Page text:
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Debra

Gilding Question

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Hello!  I'm not sure if this is the right forum or web site for this question, but...  I have an old bone china tea set (c. 1920) whose tea pot has some worn gold gilding, both on the edge and on the outside decorative pattern.  Is any repair possible?  Are gilding pens or paints food safe?  Would I be trashing the value of the tea pot?  Thanks for any advice or thoughts...

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There are people who do this at antique repair shops. If you want to do this yourself, you require a tiny bottle of gold lustre. The gold is applied by banding it on with a very small water colour brush. DO NOT WASH THE BRUSH AFTER USE!

Gold lustre is about $23.00 dollars for an extremely tiny jar.

I beleive it fires at cone 012. Look on the jar lable. I have some in my studio, but it is late, and I am inside for the night.

TJR.

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Most gold is in the small cone 020 range.

 

If this piece is antique and valuable.... you'd best have someone who specializes in restoration take care of it.  And sometimes "restoring" such pieces actually decreases their value.

 

best,

 

................john

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As promised, I went into my studio and found the tiny bottle of gold lustre. No where on the bottle does it say what cone to fire to. I know that it is very low-cone020,or cone022.

Just hot enough to adhere it to the cup. Good advice from John. Go with an expert.

TJR.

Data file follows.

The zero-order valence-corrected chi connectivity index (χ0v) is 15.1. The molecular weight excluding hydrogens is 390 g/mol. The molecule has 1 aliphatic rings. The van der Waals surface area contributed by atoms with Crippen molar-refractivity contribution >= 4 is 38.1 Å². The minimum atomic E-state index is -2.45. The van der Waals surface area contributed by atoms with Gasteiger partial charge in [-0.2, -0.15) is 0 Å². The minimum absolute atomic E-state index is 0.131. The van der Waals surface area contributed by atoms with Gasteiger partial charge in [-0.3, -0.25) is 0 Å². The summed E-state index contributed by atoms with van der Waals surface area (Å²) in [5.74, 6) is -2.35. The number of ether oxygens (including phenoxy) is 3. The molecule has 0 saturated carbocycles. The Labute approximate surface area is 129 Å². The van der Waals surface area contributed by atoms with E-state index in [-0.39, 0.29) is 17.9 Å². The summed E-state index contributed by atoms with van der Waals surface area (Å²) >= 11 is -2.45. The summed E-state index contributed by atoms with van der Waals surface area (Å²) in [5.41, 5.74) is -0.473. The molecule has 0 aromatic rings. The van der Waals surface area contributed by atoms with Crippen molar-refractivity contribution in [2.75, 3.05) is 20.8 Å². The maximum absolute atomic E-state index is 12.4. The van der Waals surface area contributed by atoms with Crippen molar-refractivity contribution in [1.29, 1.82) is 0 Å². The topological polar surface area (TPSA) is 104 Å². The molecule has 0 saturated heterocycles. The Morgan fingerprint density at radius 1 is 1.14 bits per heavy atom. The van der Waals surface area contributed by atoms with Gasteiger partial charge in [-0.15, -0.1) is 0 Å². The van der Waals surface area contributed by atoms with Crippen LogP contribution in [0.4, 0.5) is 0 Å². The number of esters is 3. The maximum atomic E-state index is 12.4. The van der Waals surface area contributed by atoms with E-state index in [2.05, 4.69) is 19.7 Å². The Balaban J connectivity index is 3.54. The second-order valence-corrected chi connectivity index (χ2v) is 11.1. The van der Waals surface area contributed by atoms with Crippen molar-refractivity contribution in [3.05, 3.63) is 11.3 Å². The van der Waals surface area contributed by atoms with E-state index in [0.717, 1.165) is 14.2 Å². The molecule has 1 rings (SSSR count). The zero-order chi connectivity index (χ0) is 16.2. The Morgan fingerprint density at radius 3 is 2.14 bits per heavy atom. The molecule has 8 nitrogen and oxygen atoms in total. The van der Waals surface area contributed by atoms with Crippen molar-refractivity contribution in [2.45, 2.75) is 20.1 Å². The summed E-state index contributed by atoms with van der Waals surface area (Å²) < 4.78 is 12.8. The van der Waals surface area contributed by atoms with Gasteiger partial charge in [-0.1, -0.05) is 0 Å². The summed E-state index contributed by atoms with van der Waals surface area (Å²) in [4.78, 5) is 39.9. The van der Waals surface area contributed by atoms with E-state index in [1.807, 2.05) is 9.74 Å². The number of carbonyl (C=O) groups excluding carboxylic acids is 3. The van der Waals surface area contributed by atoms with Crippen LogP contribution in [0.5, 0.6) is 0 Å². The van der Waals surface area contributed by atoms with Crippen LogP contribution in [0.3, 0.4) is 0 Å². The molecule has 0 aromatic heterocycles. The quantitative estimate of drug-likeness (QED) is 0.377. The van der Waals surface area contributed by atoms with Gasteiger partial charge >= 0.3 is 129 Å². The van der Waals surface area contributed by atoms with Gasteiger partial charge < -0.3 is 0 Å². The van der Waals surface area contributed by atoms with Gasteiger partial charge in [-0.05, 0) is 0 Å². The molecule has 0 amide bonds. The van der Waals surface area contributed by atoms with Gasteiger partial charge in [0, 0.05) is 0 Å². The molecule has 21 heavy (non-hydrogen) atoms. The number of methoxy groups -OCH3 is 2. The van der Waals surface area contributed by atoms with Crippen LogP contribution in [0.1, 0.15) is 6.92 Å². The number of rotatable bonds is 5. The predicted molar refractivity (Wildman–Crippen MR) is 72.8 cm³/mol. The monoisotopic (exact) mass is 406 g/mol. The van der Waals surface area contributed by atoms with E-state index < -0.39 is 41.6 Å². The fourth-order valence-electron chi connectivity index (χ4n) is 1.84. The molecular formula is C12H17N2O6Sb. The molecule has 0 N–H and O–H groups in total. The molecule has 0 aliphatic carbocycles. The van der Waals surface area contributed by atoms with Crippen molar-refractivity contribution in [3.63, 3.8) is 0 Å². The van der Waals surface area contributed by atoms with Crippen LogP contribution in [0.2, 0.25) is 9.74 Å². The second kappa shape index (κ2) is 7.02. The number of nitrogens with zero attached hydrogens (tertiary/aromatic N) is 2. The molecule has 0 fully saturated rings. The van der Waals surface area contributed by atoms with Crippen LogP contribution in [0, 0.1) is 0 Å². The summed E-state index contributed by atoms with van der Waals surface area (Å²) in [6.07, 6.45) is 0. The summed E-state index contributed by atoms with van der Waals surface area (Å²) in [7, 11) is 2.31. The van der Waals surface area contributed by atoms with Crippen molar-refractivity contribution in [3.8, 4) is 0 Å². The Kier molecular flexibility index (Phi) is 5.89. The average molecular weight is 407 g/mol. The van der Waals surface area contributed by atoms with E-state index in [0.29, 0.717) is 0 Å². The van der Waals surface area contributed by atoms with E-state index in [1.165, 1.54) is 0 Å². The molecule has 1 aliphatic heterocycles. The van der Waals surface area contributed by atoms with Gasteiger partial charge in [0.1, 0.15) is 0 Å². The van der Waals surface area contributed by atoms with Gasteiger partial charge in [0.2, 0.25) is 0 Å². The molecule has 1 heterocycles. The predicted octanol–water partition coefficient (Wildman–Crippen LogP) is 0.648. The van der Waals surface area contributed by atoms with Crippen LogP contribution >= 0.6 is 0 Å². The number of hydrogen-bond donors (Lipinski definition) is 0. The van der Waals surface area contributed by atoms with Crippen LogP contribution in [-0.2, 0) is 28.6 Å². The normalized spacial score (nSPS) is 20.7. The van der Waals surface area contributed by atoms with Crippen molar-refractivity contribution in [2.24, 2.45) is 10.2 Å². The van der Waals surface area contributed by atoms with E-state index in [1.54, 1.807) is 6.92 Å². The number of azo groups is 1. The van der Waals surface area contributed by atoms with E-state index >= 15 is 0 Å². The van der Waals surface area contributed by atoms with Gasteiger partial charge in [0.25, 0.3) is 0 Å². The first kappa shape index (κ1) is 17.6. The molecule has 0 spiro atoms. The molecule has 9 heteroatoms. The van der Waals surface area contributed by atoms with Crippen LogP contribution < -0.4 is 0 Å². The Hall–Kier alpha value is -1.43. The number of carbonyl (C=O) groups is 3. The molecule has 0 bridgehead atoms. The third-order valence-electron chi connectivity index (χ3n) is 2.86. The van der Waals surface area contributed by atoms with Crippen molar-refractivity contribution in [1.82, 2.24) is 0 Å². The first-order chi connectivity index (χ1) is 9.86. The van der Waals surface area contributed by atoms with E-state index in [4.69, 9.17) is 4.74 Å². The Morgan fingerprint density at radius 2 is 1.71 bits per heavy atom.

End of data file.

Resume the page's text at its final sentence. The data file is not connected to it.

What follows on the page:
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Thanks very much, John and TJR, for your trouble and information.  Well, given that I don't actually own a kiln, if the lustre needs to be fired at all, even at a very low temperature, then I need to go to an expert.  But John is probably right, too, that perhaps I should leave it as it is.  It's a 1920 Royal Crown Derby teapot.  I don't know that I care so much about the material "value"--it's really a piece that I live with and use--but I also don't want to wreck it, or have it wrecked.  That said, I'm finickity about detail and good with my hands (I paint and draw in diminutive detail...) and I have not been pleased with the last two things I had repaired by "experts"--a fancy shmancy place in Philadelphia repaired a broken china bowl, charged an arm and a leg, and did a crummy job.  So, too, with an oriental rug repair which deprived me of my other arm and leg and repaired a bit of damaged fringe by just sewing a patch of fringe instead of re-weaving, and I thought, GAWL, if I'd known that THAT was what they were going to do, I would have done it myself, as I did with some cloisonné repair, which at least is invisible.  The trick is finding the right expert (and having the money to spend, too, alas).  Thanks again!

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